Tet Flower Festival at Tao Dan Park, Saigon
Yesterday was the first day of the Lunar New Year in Vietnam, so we ventured out to the city center in Saigon to see what people were doing.
The roads were quiet. It took about half the time it usually does to get to the corner of Truong Dinh St. and Nguyen Thi Minh Khai St. The taxi dropped us off at the entrance of Tao Dan Park, one of the most popular locations for the annual Tet flower festival.
We weren’t sure if people would be out, as I’d read that the flower festivals are open leading up to Tet, and it was already the first day of Tet. However, we were happy to find that the park was open and busy with lots of locals taking photos with the flower displays.
Some people were dressed in fancy ao dai (say a-wee ai), and everyone we passed smiled at our son Gabriel who was also dressed for the occasion. You can wear jeans and casual clothes, as many Vietnamese people were also not dressed up. We saw several incredibly cute babies in gorgeous silk ao dai or pretty dresses; their parents were making all sorts of funny noises and faces trying to get them to smile for photos in front of the flowers.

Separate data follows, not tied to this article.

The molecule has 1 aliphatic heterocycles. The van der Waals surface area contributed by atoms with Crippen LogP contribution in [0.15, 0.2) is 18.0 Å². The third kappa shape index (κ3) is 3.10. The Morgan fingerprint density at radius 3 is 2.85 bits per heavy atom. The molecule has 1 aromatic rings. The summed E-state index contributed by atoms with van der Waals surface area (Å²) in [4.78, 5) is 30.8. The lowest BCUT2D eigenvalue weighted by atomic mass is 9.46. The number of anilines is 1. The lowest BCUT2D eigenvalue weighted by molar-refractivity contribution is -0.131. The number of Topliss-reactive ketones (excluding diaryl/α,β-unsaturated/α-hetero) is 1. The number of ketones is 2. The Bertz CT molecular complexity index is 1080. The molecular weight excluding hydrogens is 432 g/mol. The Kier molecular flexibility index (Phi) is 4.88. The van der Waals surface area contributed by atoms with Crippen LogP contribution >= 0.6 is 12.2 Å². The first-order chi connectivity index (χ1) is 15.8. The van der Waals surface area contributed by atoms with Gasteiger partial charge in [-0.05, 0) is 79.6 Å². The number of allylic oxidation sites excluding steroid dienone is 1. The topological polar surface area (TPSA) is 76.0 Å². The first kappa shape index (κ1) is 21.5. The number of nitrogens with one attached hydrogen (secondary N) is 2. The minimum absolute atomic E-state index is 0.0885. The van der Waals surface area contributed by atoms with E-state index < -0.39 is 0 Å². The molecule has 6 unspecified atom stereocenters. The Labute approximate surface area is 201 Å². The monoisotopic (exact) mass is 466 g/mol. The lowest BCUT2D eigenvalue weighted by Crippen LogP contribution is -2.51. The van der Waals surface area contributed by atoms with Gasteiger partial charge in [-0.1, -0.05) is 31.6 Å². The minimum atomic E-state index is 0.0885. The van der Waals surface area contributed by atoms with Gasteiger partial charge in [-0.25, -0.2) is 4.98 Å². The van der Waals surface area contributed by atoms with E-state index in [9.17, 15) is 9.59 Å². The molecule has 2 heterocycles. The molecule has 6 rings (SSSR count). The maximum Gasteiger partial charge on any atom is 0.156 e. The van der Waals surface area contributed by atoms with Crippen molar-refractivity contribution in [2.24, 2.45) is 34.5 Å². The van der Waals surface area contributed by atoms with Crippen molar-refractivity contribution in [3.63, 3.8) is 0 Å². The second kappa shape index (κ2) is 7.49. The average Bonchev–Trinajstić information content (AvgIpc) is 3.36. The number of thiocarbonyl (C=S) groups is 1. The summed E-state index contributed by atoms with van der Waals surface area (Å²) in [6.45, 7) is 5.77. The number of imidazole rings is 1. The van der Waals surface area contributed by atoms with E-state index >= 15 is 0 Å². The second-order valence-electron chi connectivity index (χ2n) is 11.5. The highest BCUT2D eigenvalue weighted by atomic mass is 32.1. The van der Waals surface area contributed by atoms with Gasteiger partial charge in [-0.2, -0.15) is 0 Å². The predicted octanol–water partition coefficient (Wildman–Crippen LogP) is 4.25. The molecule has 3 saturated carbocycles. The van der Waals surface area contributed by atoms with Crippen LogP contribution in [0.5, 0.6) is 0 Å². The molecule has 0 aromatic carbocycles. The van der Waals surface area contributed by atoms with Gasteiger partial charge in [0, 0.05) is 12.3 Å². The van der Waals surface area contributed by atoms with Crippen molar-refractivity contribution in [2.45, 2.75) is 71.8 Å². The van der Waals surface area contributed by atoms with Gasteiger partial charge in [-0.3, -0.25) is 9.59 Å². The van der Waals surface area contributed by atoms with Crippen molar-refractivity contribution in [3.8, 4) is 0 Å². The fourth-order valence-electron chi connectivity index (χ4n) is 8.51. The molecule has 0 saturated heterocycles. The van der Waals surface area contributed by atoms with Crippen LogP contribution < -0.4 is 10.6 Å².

Taking pictures with flowers wasn’t the only thing to do. We saw the steel drum performers catching a nap, most likely between afternoon and evening shows. A large playground suitable for young children is on end of the park, and at the other end a large screen was set up and dance music was pumping.
You could also eat at the park. Western and Asian options were available as well as ice cream and other snacks.
Several displays of rock sculptures and bonsai trees were set up around the park. They were all labeled with names, so it seemed to be some kind of contest or gallery.
It cost 20,000 VND to get into the park, which is a little less than US $1. Gabriel is two years old and his admission was free.
The flowers were gorgeous and it was a fun place to take a toddler, however next year when our son is better at walking we’ll leave the stroller at home because there are some stairs and other obstacles (like garden hoses) that weren’t easy to maneuver with the stroller.
Chuc mung nam moi! Happy new year!